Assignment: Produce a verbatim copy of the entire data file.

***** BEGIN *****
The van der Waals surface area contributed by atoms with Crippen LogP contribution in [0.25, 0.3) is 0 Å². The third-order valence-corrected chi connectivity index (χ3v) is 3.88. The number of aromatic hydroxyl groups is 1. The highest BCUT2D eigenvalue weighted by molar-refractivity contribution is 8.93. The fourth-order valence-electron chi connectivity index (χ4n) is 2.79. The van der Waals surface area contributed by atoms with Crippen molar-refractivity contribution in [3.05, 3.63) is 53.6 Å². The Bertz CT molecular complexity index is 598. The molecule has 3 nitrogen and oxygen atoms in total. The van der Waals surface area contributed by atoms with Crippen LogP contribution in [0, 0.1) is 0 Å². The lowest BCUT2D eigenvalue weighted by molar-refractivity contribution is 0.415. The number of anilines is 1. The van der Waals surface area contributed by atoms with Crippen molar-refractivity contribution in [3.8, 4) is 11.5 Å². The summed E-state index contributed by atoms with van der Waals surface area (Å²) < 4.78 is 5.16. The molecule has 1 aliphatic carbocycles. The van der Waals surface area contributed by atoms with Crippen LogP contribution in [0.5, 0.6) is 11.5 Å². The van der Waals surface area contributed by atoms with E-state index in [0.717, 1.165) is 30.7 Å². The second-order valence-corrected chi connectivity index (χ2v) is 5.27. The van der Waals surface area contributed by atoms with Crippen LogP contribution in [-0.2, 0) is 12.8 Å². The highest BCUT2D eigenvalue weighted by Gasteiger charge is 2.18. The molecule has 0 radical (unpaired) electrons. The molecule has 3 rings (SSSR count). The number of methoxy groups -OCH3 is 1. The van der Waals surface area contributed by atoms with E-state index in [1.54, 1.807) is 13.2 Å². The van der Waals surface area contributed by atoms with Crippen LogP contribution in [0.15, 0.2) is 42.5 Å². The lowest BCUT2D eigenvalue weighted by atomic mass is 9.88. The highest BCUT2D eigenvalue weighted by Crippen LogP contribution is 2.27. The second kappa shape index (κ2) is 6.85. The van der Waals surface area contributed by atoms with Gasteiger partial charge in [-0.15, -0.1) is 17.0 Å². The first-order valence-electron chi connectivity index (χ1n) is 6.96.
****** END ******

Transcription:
The van der Waals surface area contributed by atoms with Crippen LogP contribution in [0.25, 0.3) is 0 Å². The third-order valence-corrected chi connectivity index (χ3v) is 3.88. The number of aromatic hydroxyl groups is 1. The highest BCUT2D eigenvalue weighted by molar-refractivity contribution is 8.93. The fourth-order valence-electron chi connectivity index (χ4n) is 2.79. The van der Waals surface area contributed by atoms with Crippen molar-refractivity contribution in [3.05, 3.63) is 53.6 Å². The Bertz CT molecular complexity index is 598. The molecule has 3 nitrogen and oxygen atoms in total. The van der Waals surface area contributed by atoms with Crippen LogP contribution in [0, 0.1) is 0 Å². The lowest BCUT2D eigenvalue weighted by molar-refractivity contribution is 0.415. The number of anilines is 1. The van der Waals surface area contributed by atoms with Crippen molar-refractivity contribution in [3.8, 4) is 11.5 Å². The summed E-state index contributed by atoms with van der Waals surface area (Å²) < 4.78 is 5.16. The molecule has 1 aliphatic carbocycles. The van der Waals surface area contributed by atoms with Crippen LogP contribution in [0.5, 0.6) is 11.5 Å². The van der Waals surface area contributed by atoms with E-state index in [0.717, 1.165) is 30.7 Å². The second-order valence-corrected chi connectivity index (χ2v) is 5.27. The van der Waals surface area contributed by atoms with Crippen LogP contribution in [-0.2, 0) is 12.8 Å². The highest BCUT2D eigenvalue weighted by Gasteiger charge is 2.18. The molecule has 0 radical (unpaired) electrons. The molecule has 3 rings (SSSR count). The number of methoxy groups -OCH3 is 1. The van der Waals surface area contributed by atoms with E-state index in [1.54, 1.807) is 13.2 Å². The van der Waals surface area contributed by atoms with Crippen LogP contribution in [0.15, 0.2) is 42.5 Å². The lowest BCUT2D eigenvalue weighted by atomic mass is 9.88. The highest BCUT2D eigenvalue weighted by Crippen LogP contribution is 2.27. The second kappa shape index (κ2) is 6.85. The van der Waals surface area contributed by atoms with Gasteiger partial charge in [-0.15, -0.1) is 17.0 Å². The first-order valence-electron chi connectivity index (χ1n) is 6.96.